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    More Women Know Their Heart Risk

    Awareness Efforts Helping, but Gaps Remain
    WebMD Health News
    Reviewed by Louise Chang, MD

    Jan. 31, 2006 -- Heart disease is the leading cause of death among women, and more women than ever know it.

    Increased awareness may explain why cardiovascular deaths are declining among women, but the nation's leading heart group says troubling gaps in education and treatment remain.

    In their annual "State of the Heart" report on women and cardiovascular risk, officials with the American Heart Association say there is both good news and bad about efforts to make women and their doctors aware that heart disease is every bit as much of a threat to women as to men.

    "Death rates [among women] are down and awareness is up, but there are still gaps in care," says AHA immediate past president Alice Jacobs, MD.

    Half a Million Deaths

    In 2003, 6 million American women were living with heart disease, 3 million had strokes, and almost half a million died of cardiovascular disease.

    That is more deaths than were attributed to the other leading causes of death -- cancer, chronic lung disease, diabetes, and Alzheimer's - combined, according to the CDC.

    But age-adjusted cardiovascular disease deaths declined by 12% among women between 1999 and 2003. This suggests that awareness efforts are paying off, the experts say.

    More than half of American women now know that heart disease is their No. 1 killer. That's almost double the number who knew it in 1997. But education efforts do not seem to be reaching minority women to the same extent that they are reaching whites.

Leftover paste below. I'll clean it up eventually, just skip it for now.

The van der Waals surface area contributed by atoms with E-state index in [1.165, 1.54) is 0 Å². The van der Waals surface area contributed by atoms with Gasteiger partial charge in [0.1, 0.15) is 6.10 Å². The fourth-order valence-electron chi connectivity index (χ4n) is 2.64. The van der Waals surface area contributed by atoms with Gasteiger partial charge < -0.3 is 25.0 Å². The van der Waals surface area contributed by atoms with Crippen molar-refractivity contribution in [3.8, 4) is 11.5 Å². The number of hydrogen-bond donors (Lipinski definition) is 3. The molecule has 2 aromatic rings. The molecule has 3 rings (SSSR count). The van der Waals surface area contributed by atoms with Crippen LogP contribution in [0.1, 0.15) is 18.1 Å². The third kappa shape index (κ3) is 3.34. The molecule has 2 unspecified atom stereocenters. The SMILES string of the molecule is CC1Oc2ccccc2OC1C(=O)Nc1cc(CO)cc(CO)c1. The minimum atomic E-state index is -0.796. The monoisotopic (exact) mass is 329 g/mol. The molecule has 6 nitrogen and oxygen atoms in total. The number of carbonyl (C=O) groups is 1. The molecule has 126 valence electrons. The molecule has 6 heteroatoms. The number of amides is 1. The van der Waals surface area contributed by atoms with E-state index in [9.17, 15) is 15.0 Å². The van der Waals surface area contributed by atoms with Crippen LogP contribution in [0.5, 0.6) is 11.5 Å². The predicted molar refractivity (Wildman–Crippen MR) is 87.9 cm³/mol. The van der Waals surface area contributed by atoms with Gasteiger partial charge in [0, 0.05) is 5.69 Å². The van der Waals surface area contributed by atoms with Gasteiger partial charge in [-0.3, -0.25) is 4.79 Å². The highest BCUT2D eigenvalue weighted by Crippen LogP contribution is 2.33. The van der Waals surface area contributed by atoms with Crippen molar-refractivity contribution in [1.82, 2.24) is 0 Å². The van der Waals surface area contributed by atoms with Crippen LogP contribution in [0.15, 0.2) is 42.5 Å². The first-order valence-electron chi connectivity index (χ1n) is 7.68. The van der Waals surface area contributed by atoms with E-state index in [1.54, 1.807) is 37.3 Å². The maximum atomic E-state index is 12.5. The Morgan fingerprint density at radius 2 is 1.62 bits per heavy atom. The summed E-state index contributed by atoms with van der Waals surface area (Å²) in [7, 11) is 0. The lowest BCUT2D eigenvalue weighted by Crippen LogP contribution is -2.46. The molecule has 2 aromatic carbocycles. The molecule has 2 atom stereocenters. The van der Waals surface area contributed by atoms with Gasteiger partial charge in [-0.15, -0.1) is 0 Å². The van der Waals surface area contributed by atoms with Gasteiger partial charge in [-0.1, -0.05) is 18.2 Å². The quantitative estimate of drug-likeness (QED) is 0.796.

Sixty-two percent of white women had gotten the message that heart disease is the leading killer of women, but only 38% of black and 34% of Hispanics knew their risk.

    That is a disturbing discrepancy, says New York Presbyterian Hospital cardiologist Lori Mosca, MD, PhD, because studies also show that women who know they are at risk take steps to improve their own health and that of their family members.

    About a third of the women who took part in a recent study, led by Mosca, underestimated their personal cardiovascular risk, based on medical and family history and other risk factors such as obesity and smoking.

    In a news conference held yesterday, Mosca called for more education programs that target racial and ethnic minorities, and more study devoted to understanding what motivates women to take steps to reduce their cardiovascular risk.

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